The basic Maglev train is based on the Japanese L0 series, and consists of one ‘engine’ car and two ‘passenger’ cars. The engine car accommodates 24 passengers,  is 28m long, with a nose section of 15m which improves aerodynamics and reduces noise in the transit tunnel. The passenger cars are each 24m long and seat 68 passengers, in rows of 4 seats across. The connecting flexible linking sections are 0.5m long. The cars are 4m high and 4m wide. The bottom 1.25m of the cars incorporate the maglev mechanisms, and run across a double rail system in the transit tunnels – these are simple 6m diameter circular tubes, with transparent walls, so from the outside the main items visible in the unoccupied tunnels are the central rails and regularly spaced support frames.


Design and model your train, based on your initial design idea – you can modify this as necessary during the design process. You should include clearly defined door and connection sections, two doors on each side of the passenger carriages, starting at 5m in from the end, and one starting at 5m in from the rear end of the engine car. Your design for these can be incorporated into the overall style and aesthetic of your total design.

Your design should be inspired by the oceanic community setting, the high-tech steampunk aesthetic, and the ‘inheritance’ of your assigned community – imagine what might have been preserved as cultural heritage from existing coastal civilisations and how that may have been corrupted and altered with the passage of disasters and time, along with further artistic creativity and adaptation. There is an appreciation for mechanical experimentation, even if not necessarily essential to the main function of the mechanism – intricate door closing and locking mechanisms are often on show. The trains are a bold statement of the cultural aspirations of these new cultures, and should be regarded as iconic structures.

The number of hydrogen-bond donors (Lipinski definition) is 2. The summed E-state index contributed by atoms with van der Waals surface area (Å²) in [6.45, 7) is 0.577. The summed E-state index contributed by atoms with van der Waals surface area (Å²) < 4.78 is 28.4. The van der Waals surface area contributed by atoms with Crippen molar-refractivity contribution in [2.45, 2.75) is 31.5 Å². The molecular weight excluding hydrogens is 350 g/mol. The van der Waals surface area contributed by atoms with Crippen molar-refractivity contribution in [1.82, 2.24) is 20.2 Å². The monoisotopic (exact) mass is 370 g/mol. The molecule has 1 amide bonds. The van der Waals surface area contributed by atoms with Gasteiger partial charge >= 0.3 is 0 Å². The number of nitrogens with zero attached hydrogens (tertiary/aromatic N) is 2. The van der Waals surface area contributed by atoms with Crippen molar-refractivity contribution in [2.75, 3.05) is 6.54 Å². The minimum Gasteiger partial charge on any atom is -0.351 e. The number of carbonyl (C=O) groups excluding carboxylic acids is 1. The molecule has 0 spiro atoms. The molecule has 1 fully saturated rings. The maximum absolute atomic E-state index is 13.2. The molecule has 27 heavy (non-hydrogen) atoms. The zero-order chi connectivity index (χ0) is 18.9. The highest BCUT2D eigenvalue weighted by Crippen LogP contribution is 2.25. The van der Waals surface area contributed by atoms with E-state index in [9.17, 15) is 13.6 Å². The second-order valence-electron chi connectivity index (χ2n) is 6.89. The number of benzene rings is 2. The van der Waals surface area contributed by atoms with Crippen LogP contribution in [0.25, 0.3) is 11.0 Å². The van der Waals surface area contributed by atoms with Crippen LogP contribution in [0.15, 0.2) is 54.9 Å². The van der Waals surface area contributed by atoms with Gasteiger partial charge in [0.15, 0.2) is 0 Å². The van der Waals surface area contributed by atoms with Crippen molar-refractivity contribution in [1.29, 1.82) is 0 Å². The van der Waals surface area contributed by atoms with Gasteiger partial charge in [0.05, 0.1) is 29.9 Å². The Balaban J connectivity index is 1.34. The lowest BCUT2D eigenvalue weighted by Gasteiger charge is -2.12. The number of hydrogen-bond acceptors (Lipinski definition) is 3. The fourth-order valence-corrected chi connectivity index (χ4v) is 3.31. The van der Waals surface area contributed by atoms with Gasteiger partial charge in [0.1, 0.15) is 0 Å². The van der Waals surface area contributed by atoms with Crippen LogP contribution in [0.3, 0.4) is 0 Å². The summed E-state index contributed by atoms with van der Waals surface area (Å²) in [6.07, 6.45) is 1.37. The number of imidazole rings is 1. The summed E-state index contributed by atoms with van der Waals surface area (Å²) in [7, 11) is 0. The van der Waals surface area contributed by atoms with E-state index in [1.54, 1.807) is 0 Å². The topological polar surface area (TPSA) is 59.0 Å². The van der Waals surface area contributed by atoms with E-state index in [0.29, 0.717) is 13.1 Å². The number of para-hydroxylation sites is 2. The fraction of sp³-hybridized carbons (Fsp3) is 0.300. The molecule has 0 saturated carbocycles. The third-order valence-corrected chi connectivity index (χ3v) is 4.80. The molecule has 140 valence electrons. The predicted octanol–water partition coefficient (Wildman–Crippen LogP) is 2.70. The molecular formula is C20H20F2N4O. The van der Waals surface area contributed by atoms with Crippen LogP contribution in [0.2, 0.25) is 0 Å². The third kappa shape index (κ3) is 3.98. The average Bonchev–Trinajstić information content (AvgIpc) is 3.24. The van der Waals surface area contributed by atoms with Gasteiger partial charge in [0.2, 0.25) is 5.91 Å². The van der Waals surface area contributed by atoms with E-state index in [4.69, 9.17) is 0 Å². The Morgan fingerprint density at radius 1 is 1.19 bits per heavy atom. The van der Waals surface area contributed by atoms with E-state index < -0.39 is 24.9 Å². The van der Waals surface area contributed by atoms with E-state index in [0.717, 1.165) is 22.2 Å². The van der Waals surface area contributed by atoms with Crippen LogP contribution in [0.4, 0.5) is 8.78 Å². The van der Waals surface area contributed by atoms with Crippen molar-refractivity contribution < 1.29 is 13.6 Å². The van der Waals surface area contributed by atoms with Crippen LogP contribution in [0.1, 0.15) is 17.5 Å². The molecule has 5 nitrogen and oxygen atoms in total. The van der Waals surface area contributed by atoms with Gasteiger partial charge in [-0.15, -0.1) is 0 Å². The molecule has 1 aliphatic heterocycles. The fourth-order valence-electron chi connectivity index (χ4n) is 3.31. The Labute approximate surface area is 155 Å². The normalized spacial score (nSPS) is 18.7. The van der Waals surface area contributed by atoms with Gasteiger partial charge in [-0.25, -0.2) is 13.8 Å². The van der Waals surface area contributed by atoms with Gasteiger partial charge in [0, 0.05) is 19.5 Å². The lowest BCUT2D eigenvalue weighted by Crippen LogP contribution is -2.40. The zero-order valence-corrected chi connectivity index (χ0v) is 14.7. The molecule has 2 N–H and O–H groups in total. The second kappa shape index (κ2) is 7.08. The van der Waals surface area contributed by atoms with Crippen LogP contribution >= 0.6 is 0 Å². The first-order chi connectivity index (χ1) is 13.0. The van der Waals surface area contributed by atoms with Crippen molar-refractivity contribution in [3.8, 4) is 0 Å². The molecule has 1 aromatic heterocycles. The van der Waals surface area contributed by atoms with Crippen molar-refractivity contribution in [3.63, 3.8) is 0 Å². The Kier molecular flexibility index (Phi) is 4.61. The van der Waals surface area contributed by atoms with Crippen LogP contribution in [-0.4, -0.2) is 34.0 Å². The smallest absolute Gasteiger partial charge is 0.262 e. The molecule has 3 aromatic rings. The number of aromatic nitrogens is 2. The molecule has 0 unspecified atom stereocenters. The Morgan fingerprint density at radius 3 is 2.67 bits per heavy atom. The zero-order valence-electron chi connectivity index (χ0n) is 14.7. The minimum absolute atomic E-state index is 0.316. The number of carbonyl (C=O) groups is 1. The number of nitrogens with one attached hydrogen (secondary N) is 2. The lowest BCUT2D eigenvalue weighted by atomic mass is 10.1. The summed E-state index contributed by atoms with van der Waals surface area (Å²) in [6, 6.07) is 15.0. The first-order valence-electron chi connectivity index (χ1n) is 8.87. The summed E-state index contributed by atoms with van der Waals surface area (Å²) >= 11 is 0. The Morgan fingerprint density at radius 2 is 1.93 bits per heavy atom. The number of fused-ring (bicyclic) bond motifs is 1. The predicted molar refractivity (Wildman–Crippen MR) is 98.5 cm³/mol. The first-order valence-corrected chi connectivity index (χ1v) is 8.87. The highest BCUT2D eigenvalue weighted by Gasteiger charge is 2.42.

You are required to submit images of the train in profile (viewing it straight on from the front), in elevation (straight on from the side) and plan (straight down to see the top), as well as 7-8 views in perspective. These images should be HD, 1920 x 1080px JPG or PNG format. Your perspective views should include one image showing the train in its entirety – the others can show alternate angles (in which case indicate which shot is the ‘main’ view), concentrate on individual cars, or close-up images of specific details which may otherwise be difficult to see. It is useful (but not required) to submit the Maya project files along with the images, partly because sometimes markers like to navigate round your models in Maya to give you additional advice, and partly because the file gets backed up for you!

You are also required to submit a short report of guide length 750 words (PDF ONLY) outlining the project goals and inspirations, and any problems, solutions or interesting points encountered along the way. You might also use this report to clarify or explain details on how the train operates, and include links to any third party materials that may have been used.

The report should also contain a brief appraisal/critique of the project, with suggestions as to how, with hindsight, the project may have been improved and how it could be developed in the future.

Subject matter for this appraisal might include references to design theory, for example pointing to examples of emphasis, contrast, repetition (and progression), texture, colour, mass, balance (symmetry), harmony (unity, variety, consonance, dissonance), proportion and scale. You could include screenshots or images as part of this report. You don’t need to address all these factors, but they are worth considering in your work.